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Four New Liquor Licenses Approved for West Dupont Circle Moratorium Zone

By Anthony L. Harvey

[Note: Photographs accompanying this news story in the print edition can be viewed in the full PDF copy in the Current & Back Issues Archive.]

In a rare show of community collegiality before the city’s Alcoholic Beverage Control (ABC) Board, the Dupont Circle Advisory Neighborhood Commission (ANC) was joined by the Dupont Circle Citizens Association (DCCA) and the Dupont Circle Merchants and Professionals Association (DCMAP) at a public hearing before the ABC Board on September 17th to request an amendment to the current moratorium prohibiting any new liquor licenses in the West Dupont Circle ABC license moratorium zone.

Spearheaded by ANC Commissioner Mike Silverstein, the moratorium amendment being requested by the ANC specifically sought ABC Board approval for two additional beer and wine (“DR” class) licenses for restaurants in the moratorium’s two-block section of P Street between the Circle and the P Street Bridge where a “restaurant row” is developing. This business development is strongly supported by all three community groups, and is considered especially important after the loss of businesses and customers during, and following, the recent P Street reconstruction and sidewalk restoration project.

DCCA President Joel Lawson prefaced his supporting remarks by noting his personal goal as the association’s new president of bridging the gap between the community’s residents and businesses. DCMAP’s Chairman Jonathan ten Hoopen, accompanied by the association’s Executive Director Ed Grandis, testified in support of the lifting of the moratorium — which has two more years to run — in its entirety, raising the potentially explosive issues of a “wide-open land rush for new licenses” and that of “pre-selection” of the two establishments slated for the two licenses requested by the ANC.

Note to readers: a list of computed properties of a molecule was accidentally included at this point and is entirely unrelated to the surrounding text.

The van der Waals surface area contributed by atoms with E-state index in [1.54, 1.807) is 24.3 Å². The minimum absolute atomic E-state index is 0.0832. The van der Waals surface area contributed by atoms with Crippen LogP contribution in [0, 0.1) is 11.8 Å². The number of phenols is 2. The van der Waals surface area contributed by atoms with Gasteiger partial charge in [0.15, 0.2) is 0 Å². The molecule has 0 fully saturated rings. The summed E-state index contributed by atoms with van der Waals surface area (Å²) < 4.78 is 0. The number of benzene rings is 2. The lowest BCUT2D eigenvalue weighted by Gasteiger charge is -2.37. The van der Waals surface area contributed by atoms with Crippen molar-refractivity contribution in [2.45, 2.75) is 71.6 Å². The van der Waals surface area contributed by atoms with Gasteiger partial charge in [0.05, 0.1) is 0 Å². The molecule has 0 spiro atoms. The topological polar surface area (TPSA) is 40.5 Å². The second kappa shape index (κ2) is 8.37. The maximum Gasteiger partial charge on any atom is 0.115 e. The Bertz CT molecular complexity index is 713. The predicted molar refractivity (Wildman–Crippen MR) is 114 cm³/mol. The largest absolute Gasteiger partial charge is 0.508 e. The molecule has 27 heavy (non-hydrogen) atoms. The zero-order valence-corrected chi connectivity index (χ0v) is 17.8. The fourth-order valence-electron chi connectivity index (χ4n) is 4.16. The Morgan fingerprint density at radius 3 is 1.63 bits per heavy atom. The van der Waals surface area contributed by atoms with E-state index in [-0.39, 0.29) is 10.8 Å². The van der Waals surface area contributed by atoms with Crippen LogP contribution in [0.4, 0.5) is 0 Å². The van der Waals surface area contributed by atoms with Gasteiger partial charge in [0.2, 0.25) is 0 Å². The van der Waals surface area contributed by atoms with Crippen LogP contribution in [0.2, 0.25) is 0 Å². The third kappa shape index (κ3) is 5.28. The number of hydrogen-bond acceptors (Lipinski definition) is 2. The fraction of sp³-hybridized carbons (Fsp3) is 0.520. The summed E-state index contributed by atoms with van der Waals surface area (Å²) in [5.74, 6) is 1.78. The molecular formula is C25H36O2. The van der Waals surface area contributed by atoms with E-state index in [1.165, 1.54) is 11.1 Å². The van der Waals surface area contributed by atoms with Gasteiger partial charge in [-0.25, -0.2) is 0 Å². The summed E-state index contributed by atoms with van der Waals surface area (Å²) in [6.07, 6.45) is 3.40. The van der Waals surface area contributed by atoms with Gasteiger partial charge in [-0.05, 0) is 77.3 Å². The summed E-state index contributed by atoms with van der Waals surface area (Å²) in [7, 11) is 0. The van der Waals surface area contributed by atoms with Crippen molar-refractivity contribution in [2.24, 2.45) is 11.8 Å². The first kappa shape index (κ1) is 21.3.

The licenses specifically requested by the ANC were for Pizza Paradiso for its existing restaurant site, having transferred its present license to a new restaurant location in the expanded Blaine Mansion development site where the old hardware store and bike shop used to be, and Aioli, the new light fare Mediterranean restaurant now located in the former Fairfax Market premises which briefly became the recently failed Fractured Prune.

In asking the Board to consider lifting in its entirety the remaining two years of the current five-year moratorium, ten Hoopen and Grandis asserted that others in addition to Pizza Paradiso and Aioli might like to apply for liquor licenses. In this they were joined by Helene Bloom, co-owner of Soho Tea and Coffee, who expressed her desire for adding to her menu the serving of beer and wine. Soho presently provides homemade soups and “hot” sandwiches together with pastries and snacks to accompany its non-alcoholic beverages.

These issues could conceivably have torpedoed the day. Instead, Mark Medley of Mark and Orlando’s restaurant turned to Ms. Bloom — they were on a witness panel together — and spontaneously spoke of being unaware of her desire to acquire a liquor license and offered her his support on the spot. ANC Commissioner Silverstein diffused the “pre-selection” bombshell by explaining that the ANC was simply responding to the only two requests for new licenses that it had received. Ultimately, the Board dealt with the open season, “land rush” issue by limiting the number of new licenses in its subsequent order amending the moratorium prohibition.

In concluding the hearing, ABC Board Chair Peter Feather and several other Board members probed the petitioners and witnesses on peace, order, and quiet issues, and on whether or not restaurant DR class licenses should be replaced with restaurant CR class licenses that allow for the inclusion of spirits (cocktails, hard liquor) in prospective new liquor licenses. And, as promised, the ABC Board issued its order, complete with its findings and reasoning, on October 1st, granting four new licenses, all of which could be CRs (or DRS, if applicants so desired) and added a fourth exception to the continuing moratorium, having learned that PQ Blaine Mansion, Inc., t/a Le Pain Quotidien in the space once occupied by The Third Day flower and plant store at 20th Street corner also sought to apply for a license.